Windowing System Definition

A windowing system, also referred to as a window system, is a collection of software that creates the basic GUI (graphical user interface) on computer display screens, including the drawing of windows and other graphics primitives (i.e., basic shapes) for application programs.

A GUI is a type of human-computer interface that uses windows, icons (i.e., small images), pull-down menus and a pointer and that can be manipulated by a mouse (and usually to some extent by a keyboard as well). A window is a (usually) rectangular portion of the display on a computer monitor that presents its contents (e.g., the contents of a directory, a text file or an image) seemingly independently of the rest of the display screen, including other windows on the screen.

The X Window System, often referred to merely as X, is a complete, cross-platform and free windowing system for managing GUIs on single computers and on networks of computers. It is one of the most powerful and useful software packages for Linux and other Unix-like operating systems, and it is the de facto standard windowing system for such operating systems. Other windowing systems have been developed for Unix-like operating systems, such as Y Window System, but generally are not widely used.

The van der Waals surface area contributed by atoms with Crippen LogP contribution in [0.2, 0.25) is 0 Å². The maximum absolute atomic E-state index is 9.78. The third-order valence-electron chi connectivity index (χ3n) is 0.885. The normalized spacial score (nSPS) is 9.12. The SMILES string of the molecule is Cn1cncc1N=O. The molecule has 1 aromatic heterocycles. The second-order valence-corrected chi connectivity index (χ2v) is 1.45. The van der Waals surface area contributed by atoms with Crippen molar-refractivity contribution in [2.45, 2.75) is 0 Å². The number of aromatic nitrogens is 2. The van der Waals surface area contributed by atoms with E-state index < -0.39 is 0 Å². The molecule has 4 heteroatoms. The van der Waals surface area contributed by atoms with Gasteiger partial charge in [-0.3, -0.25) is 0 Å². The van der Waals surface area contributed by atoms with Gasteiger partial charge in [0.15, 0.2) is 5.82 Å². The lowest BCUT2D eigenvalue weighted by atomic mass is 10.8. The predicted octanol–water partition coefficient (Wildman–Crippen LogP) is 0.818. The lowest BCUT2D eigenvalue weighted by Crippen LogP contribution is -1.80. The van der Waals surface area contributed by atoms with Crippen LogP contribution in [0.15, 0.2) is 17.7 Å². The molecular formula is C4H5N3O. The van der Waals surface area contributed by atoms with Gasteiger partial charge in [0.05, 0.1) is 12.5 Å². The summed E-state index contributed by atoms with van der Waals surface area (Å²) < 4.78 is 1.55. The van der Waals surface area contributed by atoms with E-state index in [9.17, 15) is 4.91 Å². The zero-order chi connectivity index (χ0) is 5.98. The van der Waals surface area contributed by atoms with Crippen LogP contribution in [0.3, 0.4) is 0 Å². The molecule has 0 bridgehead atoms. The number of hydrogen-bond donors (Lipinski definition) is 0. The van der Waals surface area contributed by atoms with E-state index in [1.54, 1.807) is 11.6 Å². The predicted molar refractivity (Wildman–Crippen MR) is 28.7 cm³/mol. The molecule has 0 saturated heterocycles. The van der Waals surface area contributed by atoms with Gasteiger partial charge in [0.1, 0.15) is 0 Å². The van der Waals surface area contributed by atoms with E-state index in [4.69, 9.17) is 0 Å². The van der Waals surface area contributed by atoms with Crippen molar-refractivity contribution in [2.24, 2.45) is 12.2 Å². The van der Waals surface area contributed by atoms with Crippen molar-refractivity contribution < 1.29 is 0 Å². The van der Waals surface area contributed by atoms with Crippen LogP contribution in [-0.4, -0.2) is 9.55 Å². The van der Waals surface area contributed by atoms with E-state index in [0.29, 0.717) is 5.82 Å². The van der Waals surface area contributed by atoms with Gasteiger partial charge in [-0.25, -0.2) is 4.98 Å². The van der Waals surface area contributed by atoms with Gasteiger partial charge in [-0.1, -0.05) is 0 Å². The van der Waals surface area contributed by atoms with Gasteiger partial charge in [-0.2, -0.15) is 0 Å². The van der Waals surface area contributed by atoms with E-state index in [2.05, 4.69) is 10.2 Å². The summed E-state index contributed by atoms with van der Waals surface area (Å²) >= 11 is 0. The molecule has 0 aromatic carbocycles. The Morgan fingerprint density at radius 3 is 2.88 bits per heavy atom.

Some operating systems use windowing systems that are integral parts of the operating system, such as the various Microsoft Windows systems and Mac OS 9 and earlier. Apple Computer's development of the Quartz Compositor windowing system for the Mac OS X has been a major factor in the outstanding performance and growing popularity of OS X.

The relatively small number of high quality windowing systems available, and their slow evolution, is largely a result of the extremely complex nature of such systems and the consequent difficulty in developing them. For example, it is said that the X Window System has an order of complexity as great as that of an operating system itself.

The term graphic engine is sometimes used as a synonym for windowing system. However, it can also refer to a layer of software that is used by specific application programs, or groups thereof, on top of the windowing system rather than the basic windowing system itself. For example, many games that operate on the Microsoft Windows systems employ special, high-performance graphic engines that are used on top of the Microsoft Windows windowing system.

Created December 17, 2005.
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